Massasauga rattlesnake (Photo by Tim Vickers)
This is Ontario’s only venomous snake. Despite its fearsome reputation, the massasauga rattlesnake is shy and docile, and avoids human contact whenever possible.
If threatened, the species is most likely to rattle or retreat under cover. With a striking range of under 30 centimetres (12 inches), this snake uses biting as a last resort. Even when it does bite, it does not always inject venom.
Most massasauga rattlesnake bites in Ontario occur when people accidentally step on these snakes, or when they attempt to handle them.
There are only two recorded incidents in Ontario of people dying from a massasauga bite, and in both cases they did not receive proper medical treatment.
The massasauga rattlesnake does not grow very large. It is only 45-75 centimetres (18-30 inches) long, and is a short, stocky breed of snake rather than a long and slim one. It has a grey or tan coloured body with a row of large brown or black spots down the centre of its back and three small rows of spots down either side. This snake has a triangular head with three dark stripes running down the sides, and although it is a rattlesnake, its tail rattlers can occasionally fall off. The massasauga is the only snake in Ontario with a vertical pupil. But this should not be used as a means of identification because if this is how you are identifying the snake, you are obviously too close.
Range and habitat
The only Canadian province in which massassaugas reside is Ontario, but their range stretches from New York to Arizona and Mexico. In Ontario, they can be found near the eastern shore of Georgian Bay, the Bruce Peninsula, the north shore of Lake Huron, Wainfleet bog and Ojibway prairie. Massassaugas live in a variety of habitats: swamps, marshes, forests, grasslands and rock.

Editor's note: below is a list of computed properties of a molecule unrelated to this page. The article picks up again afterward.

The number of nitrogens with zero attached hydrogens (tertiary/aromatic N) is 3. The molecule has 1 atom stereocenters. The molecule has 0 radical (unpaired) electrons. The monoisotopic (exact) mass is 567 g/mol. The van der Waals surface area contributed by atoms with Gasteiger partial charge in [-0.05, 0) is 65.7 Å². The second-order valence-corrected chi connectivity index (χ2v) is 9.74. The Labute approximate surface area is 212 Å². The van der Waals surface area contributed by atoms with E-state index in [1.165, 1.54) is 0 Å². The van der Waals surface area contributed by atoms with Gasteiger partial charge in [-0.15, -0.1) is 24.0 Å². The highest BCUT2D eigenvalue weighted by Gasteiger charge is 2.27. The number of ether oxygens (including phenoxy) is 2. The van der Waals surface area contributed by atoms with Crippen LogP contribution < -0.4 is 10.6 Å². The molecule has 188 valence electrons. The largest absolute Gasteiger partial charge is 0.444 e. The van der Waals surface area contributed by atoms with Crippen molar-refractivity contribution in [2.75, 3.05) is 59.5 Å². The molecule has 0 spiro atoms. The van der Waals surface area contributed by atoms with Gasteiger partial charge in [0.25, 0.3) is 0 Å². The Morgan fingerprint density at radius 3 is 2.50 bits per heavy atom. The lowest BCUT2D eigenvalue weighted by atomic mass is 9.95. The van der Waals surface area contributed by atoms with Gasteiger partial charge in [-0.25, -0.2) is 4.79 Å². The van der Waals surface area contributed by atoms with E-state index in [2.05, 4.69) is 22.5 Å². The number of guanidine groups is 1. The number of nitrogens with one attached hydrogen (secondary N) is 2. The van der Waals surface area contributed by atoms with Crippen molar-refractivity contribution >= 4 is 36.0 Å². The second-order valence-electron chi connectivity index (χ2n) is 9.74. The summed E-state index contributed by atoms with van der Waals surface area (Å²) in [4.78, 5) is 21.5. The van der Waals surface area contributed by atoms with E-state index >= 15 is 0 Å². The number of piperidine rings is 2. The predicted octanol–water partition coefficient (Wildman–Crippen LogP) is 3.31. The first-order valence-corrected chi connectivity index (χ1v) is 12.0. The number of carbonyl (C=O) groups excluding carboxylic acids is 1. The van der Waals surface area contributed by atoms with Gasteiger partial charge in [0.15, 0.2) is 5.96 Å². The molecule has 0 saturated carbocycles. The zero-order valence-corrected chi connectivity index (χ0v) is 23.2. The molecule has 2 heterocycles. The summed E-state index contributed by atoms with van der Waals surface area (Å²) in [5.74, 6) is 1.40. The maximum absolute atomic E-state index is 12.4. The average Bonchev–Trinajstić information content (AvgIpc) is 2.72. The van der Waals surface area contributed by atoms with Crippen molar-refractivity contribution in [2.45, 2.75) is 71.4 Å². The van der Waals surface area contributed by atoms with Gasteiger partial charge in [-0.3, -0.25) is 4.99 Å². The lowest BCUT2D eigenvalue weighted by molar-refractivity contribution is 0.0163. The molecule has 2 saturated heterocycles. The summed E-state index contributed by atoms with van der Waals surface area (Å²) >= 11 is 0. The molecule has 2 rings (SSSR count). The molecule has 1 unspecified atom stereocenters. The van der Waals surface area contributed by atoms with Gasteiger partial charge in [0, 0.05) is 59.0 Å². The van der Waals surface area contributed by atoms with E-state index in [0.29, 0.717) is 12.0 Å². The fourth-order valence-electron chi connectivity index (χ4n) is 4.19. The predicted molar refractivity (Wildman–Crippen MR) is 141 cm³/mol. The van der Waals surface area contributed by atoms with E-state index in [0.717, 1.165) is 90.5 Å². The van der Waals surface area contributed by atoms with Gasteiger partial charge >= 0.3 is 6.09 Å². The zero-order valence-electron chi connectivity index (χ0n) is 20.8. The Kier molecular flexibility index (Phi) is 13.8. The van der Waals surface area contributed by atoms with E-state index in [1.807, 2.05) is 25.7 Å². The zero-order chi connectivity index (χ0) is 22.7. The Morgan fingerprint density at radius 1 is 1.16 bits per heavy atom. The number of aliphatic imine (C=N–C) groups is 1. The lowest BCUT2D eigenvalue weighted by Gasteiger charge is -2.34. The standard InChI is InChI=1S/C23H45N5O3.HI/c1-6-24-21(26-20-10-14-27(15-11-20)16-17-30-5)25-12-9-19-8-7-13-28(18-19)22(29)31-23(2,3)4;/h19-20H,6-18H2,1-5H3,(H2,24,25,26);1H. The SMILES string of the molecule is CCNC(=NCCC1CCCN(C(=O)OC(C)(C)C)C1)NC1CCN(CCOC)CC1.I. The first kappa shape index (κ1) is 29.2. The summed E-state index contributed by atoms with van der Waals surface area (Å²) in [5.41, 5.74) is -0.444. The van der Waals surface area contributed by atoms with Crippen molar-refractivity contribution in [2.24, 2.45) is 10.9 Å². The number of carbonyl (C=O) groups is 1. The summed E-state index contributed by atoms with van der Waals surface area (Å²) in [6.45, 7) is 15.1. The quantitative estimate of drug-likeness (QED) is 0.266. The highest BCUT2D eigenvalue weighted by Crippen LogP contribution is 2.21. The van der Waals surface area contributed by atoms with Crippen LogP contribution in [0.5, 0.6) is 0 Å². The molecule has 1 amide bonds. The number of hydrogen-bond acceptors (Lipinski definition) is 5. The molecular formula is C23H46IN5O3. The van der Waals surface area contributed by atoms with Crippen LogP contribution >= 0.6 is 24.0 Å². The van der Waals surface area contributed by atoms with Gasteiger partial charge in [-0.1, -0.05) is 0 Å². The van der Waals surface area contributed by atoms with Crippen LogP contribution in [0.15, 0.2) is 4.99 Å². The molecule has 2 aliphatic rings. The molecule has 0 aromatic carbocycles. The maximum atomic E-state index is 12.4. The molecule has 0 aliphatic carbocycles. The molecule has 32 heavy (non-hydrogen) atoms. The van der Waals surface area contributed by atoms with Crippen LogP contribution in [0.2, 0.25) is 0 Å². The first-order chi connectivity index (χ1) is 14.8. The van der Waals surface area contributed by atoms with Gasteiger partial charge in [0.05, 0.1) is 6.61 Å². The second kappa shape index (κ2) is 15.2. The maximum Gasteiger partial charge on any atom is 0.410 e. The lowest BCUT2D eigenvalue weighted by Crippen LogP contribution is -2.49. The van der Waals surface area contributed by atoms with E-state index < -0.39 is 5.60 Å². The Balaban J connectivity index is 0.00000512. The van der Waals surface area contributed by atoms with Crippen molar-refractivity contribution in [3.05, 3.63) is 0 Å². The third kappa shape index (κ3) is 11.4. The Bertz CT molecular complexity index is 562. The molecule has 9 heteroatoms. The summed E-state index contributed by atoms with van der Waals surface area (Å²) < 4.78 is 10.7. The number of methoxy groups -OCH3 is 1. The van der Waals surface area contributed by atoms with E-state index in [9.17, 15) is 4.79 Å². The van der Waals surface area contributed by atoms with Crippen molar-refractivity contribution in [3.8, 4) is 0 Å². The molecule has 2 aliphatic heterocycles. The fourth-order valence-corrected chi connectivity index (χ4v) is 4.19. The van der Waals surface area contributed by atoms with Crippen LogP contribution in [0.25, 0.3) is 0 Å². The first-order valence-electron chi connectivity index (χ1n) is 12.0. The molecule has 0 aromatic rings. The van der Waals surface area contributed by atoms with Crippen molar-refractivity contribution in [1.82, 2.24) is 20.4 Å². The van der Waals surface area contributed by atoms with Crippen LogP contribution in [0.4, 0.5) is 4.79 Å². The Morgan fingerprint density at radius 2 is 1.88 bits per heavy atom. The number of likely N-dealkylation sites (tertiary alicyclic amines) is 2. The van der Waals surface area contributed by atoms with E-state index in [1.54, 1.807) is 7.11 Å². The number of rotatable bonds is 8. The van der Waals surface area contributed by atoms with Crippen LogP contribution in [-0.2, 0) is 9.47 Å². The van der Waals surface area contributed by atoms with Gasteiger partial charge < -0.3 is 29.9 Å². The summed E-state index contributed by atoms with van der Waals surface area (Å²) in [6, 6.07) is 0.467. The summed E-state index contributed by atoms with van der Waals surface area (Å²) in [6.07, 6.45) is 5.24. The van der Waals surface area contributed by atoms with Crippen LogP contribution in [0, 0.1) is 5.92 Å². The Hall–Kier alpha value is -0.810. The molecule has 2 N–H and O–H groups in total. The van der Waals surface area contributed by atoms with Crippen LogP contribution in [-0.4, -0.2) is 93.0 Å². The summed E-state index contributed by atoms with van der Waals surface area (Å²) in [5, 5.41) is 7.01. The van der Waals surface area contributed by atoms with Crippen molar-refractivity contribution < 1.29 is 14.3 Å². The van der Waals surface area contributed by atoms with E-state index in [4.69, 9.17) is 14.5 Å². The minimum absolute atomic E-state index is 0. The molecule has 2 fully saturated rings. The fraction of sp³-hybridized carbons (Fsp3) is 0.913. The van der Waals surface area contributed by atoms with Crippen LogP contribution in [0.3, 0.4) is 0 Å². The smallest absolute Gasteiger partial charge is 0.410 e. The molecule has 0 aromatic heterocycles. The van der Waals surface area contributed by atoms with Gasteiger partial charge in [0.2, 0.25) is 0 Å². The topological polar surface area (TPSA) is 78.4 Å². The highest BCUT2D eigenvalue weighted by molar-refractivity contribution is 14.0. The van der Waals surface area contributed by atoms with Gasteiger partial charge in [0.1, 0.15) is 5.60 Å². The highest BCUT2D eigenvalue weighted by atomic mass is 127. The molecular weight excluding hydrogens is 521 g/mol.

There are three subspecies of massassaugas. The only one located in Canada is Sistrurus catenatus catenatus.
This rattlesnake has already been extirpated from the majority of its previous range across southwest Ontario and is now only found in a few areas. It is becoming rare in Canada, and is listed as threatened a threatened species under Ontario’s Endangered Species Act, the Committee of the Status of Endangered Wildlife in Canada and the Committee on the Status of Species at Risk in Ontario.
Causes for this decline include persecution and loss of habitat, but most serious threat to this slow-moving snake is road mortality, both from accidental encounters and people who purposefully swerve to hit them.
The Nature Conservancy of Canada (NCC) is committed to protecting this species by protecting its habitat on the northern Bruce Peninsula and Georgian Bay by working on road ecology projects, conducting monitoring and working with other organizations such as Ontario Nature to conduct outreach programs.